Beware of Iran, silent partner in the anti-Western club


The Aussie – July 21, 2022

Vladimir Putin is visiting Iran this week, only his second trip abroad since he invaded Ukraine and it speaks to the importance of this relationship for Russia.

Already, the National Iranian Oil Co and Russia’s Gazprom have reportedly signed a multibillion-dollar memorandum of understanding on energy investments, while the Russian president has won explicit support for his invasion of Ukraine from Iran’s Supreme Leader. , Ali Khamenei.

It has been recognized on a bipartisan basis in Australia that it is no longer possible to compartmentalize the challenge of Russia and China. Previous and current federal governments have pledged to send military aid to Ukraine while warning against the “limitless” partnership between Beijing and Moscow.

That is why Ukraine was at the center of the otherwise Pacific-oriented Quadrilateral Security Dialogue in February, and why in June NATO declared China for the first time as one of its strategic priorities – reflecting the lack of daylight between Russia and China on NATO, AUKUS, Taiwan and almost all other international issues. But this imperial alliance has at least one other dangerous member: Iran.

On July 16, CNN reported that a Russian delegation visited Iran at least twice in June and again in July to see a demonstration of Iran’s Shahed-191 and Shahed-129 drones.

US National Security Advisor Jake Sullivan told reporters earlier that “the Iranian government is preparing to supply Russia with up to several hundred drones (unmanned aerial vehicles), including drones capable of arms, within an expedited timeframe”.

This follows dozens of cargo flights to Russia linked to Iran’s Islamic Revolutionary Guard Corps, tracked by Twitter analyst @Gerjon_ since April.

Since the 1980s, especially since the collapse of the Soviet Union, Moscow and Tehran have been strategic allies and mutually reinforcing elements of each other’s imperial projects, first in Afghanistan, then in Syria and Venezuela. and now, it seems, in Ukraine. Unfortunately, a long-held illusion that a wedge can be driven between them, or between Russia and China or China and Iran, persists.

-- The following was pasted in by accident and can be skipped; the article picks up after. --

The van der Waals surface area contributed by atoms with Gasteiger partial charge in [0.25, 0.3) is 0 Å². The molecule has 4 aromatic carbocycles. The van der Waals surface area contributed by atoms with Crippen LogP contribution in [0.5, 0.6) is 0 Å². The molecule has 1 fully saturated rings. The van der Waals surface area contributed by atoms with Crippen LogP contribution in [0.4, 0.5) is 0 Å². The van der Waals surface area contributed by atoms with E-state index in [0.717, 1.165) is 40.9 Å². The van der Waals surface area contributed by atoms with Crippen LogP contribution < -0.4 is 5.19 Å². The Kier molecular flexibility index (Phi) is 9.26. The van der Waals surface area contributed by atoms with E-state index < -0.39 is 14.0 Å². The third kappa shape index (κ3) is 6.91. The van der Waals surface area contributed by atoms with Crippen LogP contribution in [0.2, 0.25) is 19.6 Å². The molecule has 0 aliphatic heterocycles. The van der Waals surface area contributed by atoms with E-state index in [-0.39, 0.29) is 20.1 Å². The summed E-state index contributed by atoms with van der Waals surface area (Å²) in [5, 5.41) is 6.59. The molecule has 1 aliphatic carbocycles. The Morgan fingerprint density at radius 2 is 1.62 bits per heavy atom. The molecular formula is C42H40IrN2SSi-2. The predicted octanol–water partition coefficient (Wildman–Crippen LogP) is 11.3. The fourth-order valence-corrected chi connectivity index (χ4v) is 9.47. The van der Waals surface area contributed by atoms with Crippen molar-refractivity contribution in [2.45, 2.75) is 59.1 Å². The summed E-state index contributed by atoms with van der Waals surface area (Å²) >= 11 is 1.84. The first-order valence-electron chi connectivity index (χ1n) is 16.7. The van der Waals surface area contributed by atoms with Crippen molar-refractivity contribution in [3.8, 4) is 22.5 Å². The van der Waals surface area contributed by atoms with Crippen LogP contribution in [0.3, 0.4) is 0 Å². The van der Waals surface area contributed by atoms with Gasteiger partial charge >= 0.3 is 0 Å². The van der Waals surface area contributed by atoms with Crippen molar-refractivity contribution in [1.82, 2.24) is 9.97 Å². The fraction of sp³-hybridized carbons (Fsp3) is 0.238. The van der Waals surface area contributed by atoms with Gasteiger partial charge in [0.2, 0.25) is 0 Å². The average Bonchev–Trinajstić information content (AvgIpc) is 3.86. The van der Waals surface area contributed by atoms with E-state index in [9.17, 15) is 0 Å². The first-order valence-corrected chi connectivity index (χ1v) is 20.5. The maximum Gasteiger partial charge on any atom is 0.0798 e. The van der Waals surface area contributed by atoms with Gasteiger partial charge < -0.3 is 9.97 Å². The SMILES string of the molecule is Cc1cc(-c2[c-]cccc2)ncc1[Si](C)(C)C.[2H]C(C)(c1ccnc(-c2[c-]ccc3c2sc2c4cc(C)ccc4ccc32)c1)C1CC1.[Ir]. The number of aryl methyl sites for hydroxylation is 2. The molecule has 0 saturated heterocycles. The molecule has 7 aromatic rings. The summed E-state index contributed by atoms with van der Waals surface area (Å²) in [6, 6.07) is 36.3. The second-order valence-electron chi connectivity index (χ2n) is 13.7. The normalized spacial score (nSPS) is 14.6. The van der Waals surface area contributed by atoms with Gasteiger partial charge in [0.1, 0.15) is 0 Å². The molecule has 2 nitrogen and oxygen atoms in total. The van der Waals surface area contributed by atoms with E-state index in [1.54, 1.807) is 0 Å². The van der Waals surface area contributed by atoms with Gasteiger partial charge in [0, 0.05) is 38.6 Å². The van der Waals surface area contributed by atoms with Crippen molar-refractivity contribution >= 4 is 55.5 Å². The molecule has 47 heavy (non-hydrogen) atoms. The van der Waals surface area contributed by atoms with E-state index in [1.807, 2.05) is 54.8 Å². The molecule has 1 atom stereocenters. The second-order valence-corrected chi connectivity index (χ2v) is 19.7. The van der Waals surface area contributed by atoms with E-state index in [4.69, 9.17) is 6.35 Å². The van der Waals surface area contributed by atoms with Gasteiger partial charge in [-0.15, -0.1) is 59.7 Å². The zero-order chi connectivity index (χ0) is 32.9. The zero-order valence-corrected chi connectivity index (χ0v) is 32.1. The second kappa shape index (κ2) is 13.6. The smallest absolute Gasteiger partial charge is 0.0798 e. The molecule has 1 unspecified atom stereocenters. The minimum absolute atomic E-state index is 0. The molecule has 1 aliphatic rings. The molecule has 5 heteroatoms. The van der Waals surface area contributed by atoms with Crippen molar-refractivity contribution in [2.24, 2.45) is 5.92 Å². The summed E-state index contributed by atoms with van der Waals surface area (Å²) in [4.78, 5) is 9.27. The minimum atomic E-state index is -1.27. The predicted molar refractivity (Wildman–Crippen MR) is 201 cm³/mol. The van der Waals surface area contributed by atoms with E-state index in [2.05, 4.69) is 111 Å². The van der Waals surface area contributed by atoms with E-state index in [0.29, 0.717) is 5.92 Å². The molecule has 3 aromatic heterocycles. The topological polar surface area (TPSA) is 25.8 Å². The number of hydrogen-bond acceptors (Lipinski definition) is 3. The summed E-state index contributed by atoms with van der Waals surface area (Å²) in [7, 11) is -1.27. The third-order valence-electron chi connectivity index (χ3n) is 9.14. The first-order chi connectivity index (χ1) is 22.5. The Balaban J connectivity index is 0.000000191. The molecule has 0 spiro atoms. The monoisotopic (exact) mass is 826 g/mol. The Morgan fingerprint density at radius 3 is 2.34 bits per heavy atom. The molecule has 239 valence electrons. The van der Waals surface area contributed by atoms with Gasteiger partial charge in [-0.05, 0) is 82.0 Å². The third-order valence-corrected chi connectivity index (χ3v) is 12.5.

The glue that holds this partnership together is hatred of the United States and its global alliance system, which to some extent has frustrated their respective imperial ambitions and ideological goals. In recent times, it has become more than evident that regional conflicts and issues that were previously considered unrelated need to be considered holistically by policy makers if there is to be any hope of resolving them effectively.

Not only has China almost single-handedly kept Iran afloat through energy purchases despite crushing sanctions, but it is also, through its illicit proliferation agent Karl Lee (Li Fangwei), “the most important supplier foreign exchange of items and materials for the Iranian missile program”. which has “contributed to Iran’s continued development of more sophisticated missiles with improved accuracy, range and lethality”, according to the US State Department. In March last year, China and Iran signed a 25-year strategic agreement covering economic, military and security cooperation worth hundreds of billions of US dollars.

Russia and Iran are negotiating their own 20-year comprehensive cooperation agreement, an update of one that has existed since 2001. China, Russia and Iran have also deepened trilateral military cooperation and exercises, and the China and Russia have jointly used their privileged position as members of the UN Security Council to cripple international responses to global crises and shield anti-Western regimes from condemnation.

Even on Australian soil, these countries try to help each other militarily. In 2017, for example, the Sydney Morning Herald revealed that a Sydney-based “Hezbollah official” brokered an arms deal between China and Iran and his clients in 2011. More recently, two Queensland-based cases, a Russian, a Chinese, have been arrested and are accused of trying to arrange the transfer of weapons from Russia to China in 2018.

While Russia receives all the attention, Iran has a global presence and a regional empire that is no less disruptive or dangerous than that of its ally and it is by no means a junior partner. This is particularly the case as Iran crosses the nuclear threshold, with Khamenei’s senior adviser, Kamal Kharrazi, having recently declared: “Iran has the technical means to produce a nuclear bomb, but Iran has no not decided to build one”. Iranian drones and other capabilities are also appearing in Venezuela, as the Islamic Revolutionary Guard Corps seeks to transplant its asymmetric capabilities from the Persian Gulf to the Caribbean.

Greater proliferation will certainly follow, particularly if Iran chooses to develop nuclear weapons.

While Australia is rightly focused on the Chinese threat in the Pacific, Australian officials and analysts understand the need to help Ukraine fight Russia, and that the two issues are linked. Yet, strangely, Iran is often left out of the discussion, even though it is clearly a central partner in the combined effort to undermine and displace the United States and its allies and associated ideas of democracy and human rights. ‘man.

Ideally, Iran’s intention to materially support Russia’s invasion of Ukraine will rectify this oversight. Australia and its allies do not have the luxury of focusing solely on Russia or China, and they certainly do not have the luxury of ignoring Iran.

Oved Lobel is a political analyst at the Australia/Israel Council and Jewish Affairs.


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